Louis Andriessen is, without question, the most significant living Dutch composer—and, by most accounts, he is one of Europe’s most eminent and influential composers. He has explored, in relation to music, the subjects of politics, time, velocity, matter and mortality in five works for large ensemble: De Staat (1976), De Tijd (1981), De Snelheid (1983), De Materie (1985-88), and Trilogy of The Last Day (1996-97). His music blurs the boundaries between “high” and “low” arts, not just in his choice of instruments (often dominated by wind, brass, pianos, and electric guitars), but also in his musical language, which combines a jazz/rock aesthetic with post-WWII intellectualism; in Andriessen’s own words: “From Stravinsky to Steve Reich, from the gamelan to Miles Davis and Stan Kenton, this is all part of my musical language. But one thing is clear: I almost completely shied away from the nineteenth century [Romanticism].” When Andriessen (along with five other composers) was asked by BBC in 1991 to compose a film score that would be part of a television movie (and now DVD), titled Not Mozart, that would be an irreverent alternative to the respectful homages during the Mozart Bicenntennial, he immediately suggested that his filmmaker-collaborator be Peter Greenaway, known for such avant-garde and controversial films as Prospero’s Books and The Cook, The Thief, His Wife, Her Lover (and with whom Andriessen has since created two operas: Rosa: Death of a Composer and Writing to Vermeer.) Since Andriessen had been planning also to write a work to commemorate the twentieth anniversary for the Orkest de Volharding—created by Andriessen in 1971, Volharding is, in Andriessen’s words, the “Terrifying Orchestra of the Twenty First Century:” a thirteen-member, democratic wind ensemble that, performing standing shoulder-to-shoulder, is dedicated to not only redefining music in socio-political terms, but also to “de-hierarchizing” music by “vigorously and vociferously break[ing] the division between ‘high’ and ‘low’ art” — he decided to write the score with Volharding in mind. Andriessen and Greenaway agreed on a symmetrical form of an alternation of four songs (sung by the jazz singer Astrid Seriese) with three instrumental interludes for their film, titled M is for Man, Music, Mozart (1991). The elegant logic that underlies this arresting, provocative, highly avant-garde thirty-minute film is, simply:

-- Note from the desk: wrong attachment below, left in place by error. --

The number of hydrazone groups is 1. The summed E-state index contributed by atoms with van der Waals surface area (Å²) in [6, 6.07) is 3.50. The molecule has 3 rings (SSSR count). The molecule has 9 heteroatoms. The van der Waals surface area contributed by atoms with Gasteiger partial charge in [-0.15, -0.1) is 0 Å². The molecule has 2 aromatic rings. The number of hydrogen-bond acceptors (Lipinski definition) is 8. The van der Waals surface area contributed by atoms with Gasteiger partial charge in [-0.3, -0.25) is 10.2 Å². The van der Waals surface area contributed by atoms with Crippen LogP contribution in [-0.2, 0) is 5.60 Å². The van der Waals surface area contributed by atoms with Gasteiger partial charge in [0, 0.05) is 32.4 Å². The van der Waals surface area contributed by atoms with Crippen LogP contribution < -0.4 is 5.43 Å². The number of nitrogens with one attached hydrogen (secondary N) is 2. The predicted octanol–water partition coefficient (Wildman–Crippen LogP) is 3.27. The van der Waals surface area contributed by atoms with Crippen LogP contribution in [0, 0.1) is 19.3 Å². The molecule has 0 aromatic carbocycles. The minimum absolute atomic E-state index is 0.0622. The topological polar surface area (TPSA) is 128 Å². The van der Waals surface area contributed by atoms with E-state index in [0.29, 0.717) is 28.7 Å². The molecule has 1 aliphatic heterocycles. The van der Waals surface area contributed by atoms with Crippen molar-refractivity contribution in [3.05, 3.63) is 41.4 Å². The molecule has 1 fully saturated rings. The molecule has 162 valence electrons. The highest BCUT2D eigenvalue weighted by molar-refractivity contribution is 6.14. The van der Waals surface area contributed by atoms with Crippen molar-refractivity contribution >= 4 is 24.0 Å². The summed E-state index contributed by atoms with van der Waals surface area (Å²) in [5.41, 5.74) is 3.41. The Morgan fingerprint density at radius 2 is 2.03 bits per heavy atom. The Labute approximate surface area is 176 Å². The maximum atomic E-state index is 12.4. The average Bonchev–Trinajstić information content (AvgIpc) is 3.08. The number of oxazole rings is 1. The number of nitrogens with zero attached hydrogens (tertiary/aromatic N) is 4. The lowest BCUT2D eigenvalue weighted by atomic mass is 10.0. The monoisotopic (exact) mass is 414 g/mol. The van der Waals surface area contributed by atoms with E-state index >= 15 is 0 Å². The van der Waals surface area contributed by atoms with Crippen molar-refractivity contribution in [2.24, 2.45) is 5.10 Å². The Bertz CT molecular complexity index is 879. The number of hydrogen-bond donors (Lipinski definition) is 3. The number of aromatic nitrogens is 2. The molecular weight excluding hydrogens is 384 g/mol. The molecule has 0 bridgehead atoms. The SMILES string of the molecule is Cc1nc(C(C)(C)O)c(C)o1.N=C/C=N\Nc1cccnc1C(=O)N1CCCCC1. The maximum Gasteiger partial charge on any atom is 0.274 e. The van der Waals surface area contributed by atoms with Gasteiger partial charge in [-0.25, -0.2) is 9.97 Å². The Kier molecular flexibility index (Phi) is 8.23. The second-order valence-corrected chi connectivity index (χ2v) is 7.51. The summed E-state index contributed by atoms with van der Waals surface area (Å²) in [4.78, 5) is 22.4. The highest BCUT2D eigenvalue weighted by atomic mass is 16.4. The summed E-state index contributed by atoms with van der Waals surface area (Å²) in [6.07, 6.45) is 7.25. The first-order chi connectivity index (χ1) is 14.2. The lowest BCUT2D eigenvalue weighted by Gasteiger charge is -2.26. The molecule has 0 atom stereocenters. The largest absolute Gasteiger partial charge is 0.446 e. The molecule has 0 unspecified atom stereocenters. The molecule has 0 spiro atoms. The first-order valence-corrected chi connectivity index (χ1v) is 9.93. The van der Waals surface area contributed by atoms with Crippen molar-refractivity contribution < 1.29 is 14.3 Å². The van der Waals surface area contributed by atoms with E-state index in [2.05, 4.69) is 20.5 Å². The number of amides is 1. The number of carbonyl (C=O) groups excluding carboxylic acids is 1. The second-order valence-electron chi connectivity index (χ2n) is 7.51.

Stopping at M, the center of the alphabet, the Gods decide to create man.